An easy way to locate the Sun in your telescope is the shadow method. Insert a low-magnification eyepiece into the eyepiece holder and point your telescope more or less toward the Sun. Then, watching the shadow of the tube on the ground, carefully orient the telescope until its shadow is smallest, meaning the tube will be aligned directly at the Sun and therefore not casting a long shadow. Look in the eyepiece and make more fine-tolerance adjustments to center the Sun's disk. Once the Sun is centered, you can use higher magnification to study the surface in more detail.
Like the Moon, planets, and stars, if the Sun is too low in the sky, you'll be forced to look through excess atmosphere, which can smear out the subtle features and blur even the obvious ones. However, if you wait until the Sun is high in the sky, noon and afterwards, you risk having the Sun's features distorted by the turbulent air cells I mentioned earlier. The best time to look at the Sun through a telescope is during the mid to late morning hours, when it is more than halfway up into the sky, between 45° and 75° in altitude.
Seeing quality at any time can be improved if you do two additional things. First, avoid setting up your telescope on tarmac or concrete. These surfaces absorb and reradiate heat rapidly, which in turn mixes violently with cooler air above the ground, creating turbulence.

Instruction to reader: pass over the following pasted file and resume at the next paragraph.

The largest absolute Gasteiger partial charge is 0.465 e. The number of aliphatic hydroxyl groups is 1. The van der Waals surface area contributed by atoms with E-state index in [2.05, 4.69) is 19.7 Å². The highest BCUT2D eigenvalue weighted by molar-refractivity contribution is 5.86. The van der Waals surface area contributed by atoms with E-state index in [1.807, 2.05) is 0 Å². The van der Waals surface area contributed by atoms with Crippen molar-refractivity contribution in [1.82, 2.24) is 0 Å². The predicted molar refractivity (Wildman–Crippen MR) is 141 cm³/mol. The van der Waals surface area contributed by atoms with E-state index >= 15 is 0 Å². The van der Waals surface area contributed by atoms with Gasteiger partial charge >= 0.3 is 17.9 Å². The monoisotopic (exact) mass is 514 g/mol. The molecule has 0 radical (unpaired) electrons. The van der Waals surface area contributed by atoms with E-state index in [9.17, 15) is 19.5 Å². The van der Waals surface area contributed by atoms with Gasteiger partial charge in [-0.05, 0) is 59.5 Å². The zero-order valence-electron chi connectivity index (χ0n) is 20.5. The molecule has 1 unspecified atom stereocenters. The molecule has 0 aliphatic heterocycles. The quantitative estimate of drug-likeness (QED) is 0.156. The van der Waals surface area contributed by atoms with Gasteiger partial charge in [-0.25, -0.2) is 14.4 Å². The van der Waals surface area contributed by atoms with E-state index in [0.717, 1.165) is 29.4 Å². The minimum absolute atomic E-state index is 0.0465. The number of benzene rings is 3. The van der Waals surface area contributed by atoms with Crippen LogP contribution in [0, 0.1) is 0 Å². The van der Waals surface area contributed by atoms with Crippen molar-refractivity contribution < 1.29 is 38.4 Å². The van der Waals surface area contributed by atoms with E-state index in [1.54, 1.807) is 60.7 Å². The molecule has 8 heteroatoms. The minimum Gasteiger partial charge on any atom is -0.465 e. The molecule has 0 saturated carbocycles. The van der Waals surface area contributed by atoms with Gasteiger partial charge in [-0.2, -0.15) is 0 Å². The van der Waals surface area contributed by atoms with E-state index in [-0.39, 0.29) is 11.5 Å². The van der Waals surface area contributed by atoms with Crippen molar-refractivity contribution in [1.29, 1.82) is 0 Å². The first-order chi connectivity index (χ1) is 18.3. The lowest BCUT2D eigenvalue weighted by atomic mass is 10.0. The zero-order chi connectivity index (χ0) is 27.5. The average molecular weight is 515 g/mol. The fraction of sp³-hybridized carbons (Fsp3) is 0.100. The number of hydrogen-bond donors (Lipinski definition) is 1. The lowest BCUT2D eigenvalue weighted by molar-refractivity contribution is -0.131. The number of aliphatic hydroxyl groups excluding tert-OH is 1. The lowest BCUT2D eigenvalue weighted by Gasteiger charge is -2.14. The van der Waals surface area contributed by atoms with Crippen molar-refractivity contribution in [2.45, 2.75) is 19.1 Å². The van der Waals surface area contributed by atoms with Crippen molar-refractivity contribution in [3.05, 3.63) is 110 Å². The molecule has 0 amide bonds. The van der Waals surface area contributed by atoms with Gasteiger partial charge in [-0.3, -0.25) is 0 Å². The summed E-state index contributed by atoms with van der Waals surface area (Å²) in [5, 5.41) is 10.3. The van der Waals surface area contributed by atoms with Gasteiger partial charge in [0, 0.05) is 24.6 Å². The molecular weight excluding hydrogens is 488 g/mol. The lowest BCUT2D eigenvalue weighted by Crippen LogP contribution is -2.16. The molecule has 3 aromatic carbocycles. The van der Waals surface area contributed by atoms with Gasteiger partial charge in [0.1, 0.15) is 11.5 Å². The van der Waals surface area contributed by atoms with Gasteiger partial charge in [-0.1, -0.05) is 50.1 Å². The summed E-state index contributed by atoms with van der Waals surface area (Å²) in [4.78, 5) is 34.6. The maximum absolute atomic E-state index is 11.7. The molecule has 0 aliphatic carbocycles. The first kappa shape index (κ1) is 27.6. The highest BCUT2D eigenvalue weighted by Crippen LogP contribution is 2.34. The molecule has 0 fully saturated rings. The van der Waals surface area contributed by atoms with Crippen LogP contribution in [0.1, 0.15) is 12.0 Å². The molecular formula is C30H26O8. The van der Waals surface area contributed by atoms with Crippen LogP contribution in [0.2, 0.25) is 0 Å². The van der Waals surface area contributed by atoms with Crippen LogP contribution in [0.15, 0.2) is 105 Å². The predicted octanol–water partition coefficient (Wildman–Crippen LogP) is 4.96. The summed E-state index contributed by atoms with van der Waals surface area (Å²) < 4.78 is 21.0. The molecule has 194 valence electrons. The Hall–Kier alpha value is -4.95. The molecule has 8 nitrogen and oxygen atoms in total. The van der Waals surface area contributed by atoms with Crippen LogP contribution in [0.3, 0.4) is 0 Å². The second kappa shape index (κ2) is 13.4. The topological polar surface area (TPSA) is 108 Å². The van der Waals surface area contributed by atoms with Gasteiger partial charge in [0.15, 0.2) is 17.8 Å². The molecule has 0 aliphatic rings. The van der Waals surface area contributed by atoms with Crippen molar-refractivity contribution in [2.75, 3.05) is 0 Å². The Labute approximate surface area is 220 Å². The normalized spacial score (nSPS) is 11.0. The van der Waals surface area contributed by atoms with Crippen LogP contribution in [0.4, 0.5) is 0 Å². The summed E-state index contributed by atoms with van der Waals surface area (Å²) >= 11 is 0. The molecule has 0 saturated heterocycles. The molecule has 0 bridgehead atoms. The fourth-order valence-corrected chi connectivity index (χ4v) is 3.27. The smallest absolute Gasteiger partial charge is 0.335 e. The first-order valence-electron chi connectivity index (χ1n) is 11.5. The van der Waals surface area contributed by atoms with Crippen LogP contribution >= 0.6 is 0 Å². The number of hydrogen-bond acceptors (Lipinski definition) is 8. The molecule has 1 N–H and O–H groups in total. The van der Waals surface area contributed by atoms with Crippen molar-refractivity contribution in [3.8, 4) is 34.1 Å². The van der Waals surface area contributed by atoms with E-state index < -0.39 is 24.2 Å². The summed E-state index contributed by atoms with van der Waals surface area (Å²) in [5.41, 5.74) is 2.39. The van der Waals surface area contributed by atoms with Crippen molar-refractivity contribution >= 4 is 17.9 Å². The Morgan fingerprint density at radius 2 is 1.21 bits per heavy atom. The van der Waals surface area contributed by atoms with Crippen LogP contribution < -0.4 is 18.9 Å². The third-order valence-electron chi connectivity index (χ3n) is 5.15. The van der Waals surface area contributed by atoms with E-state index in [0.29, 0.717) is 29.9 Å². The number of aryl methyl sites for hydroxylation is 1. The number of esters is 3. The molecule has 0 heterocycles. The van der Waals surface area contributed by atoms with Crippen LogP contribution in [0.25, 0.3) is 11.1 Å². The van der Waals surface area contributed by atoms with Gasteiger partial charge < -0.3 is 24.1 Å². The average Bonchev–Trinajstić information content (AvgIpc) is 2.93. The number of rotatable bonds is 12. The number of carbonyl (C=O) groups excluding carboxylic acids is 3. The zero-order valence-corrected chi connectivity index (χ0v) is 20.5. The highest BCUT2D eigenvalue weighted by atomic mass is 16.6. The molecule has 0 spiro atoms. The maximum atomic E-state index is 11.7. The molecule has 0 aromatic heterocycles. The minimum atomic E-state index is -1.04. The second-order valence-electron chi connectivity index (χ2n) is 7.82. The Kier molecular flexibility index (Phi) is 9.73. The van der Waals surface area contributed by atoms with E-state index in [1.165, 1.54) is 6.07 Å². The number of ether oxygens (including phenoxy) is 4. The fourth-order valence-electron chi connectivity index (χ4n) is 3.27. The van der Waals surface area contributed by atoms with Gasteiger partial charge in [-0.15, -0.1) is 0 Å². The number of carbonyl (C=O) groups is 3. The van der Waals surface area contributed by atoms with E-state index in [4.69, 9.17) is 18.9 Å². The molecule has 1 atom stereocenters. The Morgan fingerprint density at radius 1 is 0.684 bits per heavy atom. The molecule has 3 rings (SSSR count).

Second, keep your telescope shaded. The unrelenting heat of the Sun beating down on the telescope tube generates internal tube currents that can foul the image. You can easily construct a lightweight cardboard collar and mount it near the telescope's aperture so the tube is shaded while observing. Another low-tech alternative is to drape a sheet or tarpaulin across a line strung between two poles that are inserted into the ground or held in place with bricks. The telescope's aperture simply protrudes slightly from a parting or slit in the curtain, while the rest of the instrument is shielded from the Sun. A bit ungainly, perhaps - and not much use under windy conditions or when the Sun is near the zenith -but this method has the advantage of placing the observer in the shade, which not only adds comfort but keeps the eye from being dazzled by the sunlight, something that could prevent you from seeing more subtle detail on the Sun's surface.
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